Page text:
The second book in the ThinkCities series explores water as a precious, finite resource, tracing its journey from source, through the city, and back again.
Living in cities where water flows effortlessly from our taps and fountains, it's easy to take it for granted. City of Water, the second book in the ThinkCities series, shines a light on the water system that is vital for our health and well-being. The narrative traces the journey of water from the forests, mountains, lakes, rivers and wetlands that form the watershed, through pipes and treatment facilities, into our taps, fire hydrants and toilets, then out through storm and sewer systems toward wastewater treatment plants and back into the watershed.
Along the way we discover that some of the earliest cities with water systems date back to the Indus Valley in 2500 BC; that in 1920 only 1 percent of the US population had indoor plumbing; that if groundwater is used up too quickly, the land can actually sink; and more. The text is sprinkled with fun and surprising facts -- some water fountains in Paris offer sparkling water, and scientists are working to extract microscopic particles of precious metals found in sewage.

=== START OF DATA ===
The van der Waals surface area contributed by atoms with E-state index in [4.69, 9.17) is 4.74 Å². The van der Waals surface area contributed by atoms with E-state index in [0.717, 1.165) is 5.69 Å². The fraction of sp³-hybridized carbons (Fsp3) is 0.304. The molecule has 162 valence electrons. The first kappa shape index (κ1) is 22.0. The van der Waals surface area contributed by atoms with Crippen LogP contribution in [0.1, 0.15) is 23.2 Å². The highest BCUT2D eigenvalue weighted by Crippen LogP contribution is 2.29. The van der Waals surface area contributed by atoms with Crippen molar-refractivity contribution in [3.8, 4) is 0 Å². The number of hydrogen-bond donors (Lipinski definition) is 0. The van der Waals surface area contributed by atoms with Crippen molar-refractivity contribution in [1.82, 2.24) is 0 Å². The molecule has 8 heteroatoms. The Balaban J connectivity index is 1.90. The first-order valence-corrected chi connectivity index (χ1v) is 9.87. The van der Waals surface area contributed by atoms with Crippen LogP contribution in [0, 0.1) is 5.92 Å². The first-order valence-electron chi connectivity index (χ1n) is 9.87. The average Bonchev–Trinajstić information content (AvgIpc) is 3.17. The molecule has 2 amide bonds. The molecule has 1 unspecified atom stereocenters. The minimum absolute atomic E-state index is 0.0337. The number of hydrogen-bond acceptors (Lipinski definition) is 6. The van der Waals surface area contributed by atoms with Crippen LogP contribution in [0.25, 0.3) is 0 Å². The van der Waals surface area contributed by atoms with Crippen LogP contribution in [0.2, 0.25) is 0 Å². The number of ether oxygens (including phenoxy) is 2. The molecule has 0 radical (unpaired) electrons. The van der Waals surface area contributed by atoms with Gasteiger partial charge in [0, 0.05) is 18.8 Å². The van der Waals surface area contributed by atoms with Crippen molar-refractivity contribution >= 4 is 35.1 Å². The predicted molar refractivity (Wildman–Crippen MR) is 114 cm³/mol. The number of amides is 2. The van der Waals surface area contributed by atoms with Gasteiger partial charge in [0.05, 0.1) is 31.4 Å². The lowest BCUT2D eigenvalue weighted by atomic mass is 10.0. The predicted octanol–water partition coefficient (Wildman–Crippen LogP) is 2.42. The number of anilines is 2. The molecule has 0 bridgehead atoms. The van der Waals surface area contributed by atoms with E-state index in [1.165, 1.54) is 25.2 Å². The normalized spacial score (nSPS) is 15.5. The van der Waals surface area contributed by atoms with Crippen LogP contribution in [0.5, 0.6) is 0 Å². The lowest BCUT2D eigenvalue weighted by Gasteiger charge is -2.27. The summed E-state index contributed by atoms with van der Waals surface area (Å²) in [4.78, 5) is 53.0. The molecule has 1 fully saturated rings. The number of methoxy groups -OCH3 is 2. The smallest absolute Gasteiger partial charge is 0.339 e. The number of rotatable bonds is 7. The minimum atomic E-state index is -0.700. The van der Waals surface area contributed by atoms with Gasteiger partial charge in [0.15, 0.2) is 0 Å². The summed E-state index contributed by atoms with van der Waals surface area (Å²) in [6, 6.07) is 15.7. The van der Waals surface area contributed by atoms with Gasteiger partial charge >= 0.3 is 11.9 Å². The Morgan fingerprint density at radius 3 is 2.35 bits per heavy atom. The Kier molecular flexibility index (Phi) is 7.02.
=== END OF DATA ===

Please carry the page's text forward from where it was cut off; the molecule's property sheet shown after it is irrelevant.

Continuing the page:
Readers are encouraged to think about water as a finite resource, and to take action to prevent our cities and watersheds from becoming more polluted. More than 2 billion people in the world are without access to safe, fresh water at home. As the world's population grows, along with pollution and climate change, access to clean water is becoming an urgent issue.
Includes practical steps that kids can take to help conserve water.
The ThinkCities series is inspired by the urgency for new approaches to city life as a result of climate change, population growth and increased density. It highlights the challenges and risks cities face, but also offers hope for building resilience, sustainability and quality of life as young people advocate for themselves and their communities.
Correlates to the Common Core State Standards in English Language Arts:
Describe the relationship between a series of historical events, scientific ideas or concepts, or steps in technical procedures in a text, using language that pertains to time, sequence, and cause/effect.